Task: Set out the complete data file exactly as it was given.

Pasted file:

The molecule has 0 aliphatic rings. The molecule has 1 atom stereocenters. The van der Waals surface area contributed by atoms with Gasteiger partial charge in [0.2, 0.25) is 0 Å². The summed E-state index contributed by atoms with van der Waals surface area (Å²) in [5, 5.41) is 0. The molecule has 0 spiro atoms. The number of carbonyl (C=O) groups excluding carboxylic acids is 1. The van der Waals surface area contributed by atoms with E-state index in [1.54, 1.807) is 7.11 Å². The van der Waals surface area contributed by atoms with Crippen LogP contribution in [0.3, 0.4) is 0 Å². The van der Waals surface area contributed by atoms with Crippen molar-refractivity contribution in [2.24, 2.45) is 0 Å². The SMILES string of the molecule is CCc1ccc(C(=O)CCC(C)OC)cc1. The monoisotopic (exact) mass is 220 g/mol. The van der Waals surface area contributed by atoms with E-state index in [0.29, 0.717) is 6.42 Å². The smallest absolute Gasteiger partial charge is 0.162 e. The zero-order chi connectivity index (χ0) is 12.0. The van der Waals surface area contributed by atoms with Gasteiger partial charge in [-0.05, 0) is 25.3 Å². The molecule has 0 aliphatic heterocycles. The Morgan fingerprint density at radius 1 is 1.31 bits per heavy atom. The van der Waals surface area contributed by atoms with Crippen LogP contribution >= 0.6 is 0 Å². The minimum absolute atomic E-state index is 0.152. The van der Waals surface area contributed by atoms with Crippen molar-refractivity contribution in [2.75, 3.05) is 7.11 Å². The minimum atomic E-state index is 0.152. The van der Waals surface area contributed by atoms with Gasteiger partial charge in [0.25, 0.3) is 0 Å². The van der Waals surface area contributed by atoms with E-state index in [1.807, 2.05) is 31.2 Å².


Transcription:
The molecule has 0 aliphatic rings. The molecule has 1 atom stereocenters. The van der Waals surface area contributed by atoms with Gasteiger partial charge in [0.2, 0.25) is 0 Å². The summed E-state index contributed by atoms with van der Waals surface area (Å²) in [5, 5.41) is 0. The molecule has 0 spiro atoms. The number of carbonyl (C=O) groups excluding carboxylic acids is 1. The van der Waals surface area contributed by atoms with E-state index in [1.54, 1.807) is 7.11 Å². The van der Waals surface area contributed by atoms with Crippen LogP contribution in [0.3, 0.4) is 0 Å². The van der Waals surface area contributed by atoms with Crippen molar-refractivity contribution in [2.24, 2.45) is 0 Å². The SMILES string of the molecule is CCc1ccc(C(=O)CCC(C)OC)cc1. The monoisotopic (exact) mass is 220 g/mol. The van der Waals surface area contributed by atoms with E-state index in [0.29, 0.717) is 6.42 Å². The smallest absolute Gasteiger partial charge is 0.162 e. The zero-order chi connectivity index (χ0) is 12.0. The van der Waals surface area contributed by atoms with Gasteiger partial charge in [-0.05, 0) is 25.3 Å². The molecule has 0 aliphatic heterocycles. The Morgan fingerprint density at radius 1 is 1.31 bits per heavy atom. The van der Waals surface area contributed by atoms with Crippen LogP contribution >= 0.6 is 0 Å². The minimum absolute atomic E-state index is 0.152. The van der Waals surface area contributed by atoms with Crippen molar-refractivity contribution in [2.75, 3.05) is 7.11 Å². The minimum atomic E-state index is 0.152. The van der Waals surface area contributed by atoms with Gasteiger partial charge in [0.25, 0.3) is 0 Å². The van der Waals surface area contributed by atoms with E-state index in [1.807, 2.05) is 31.2 Å².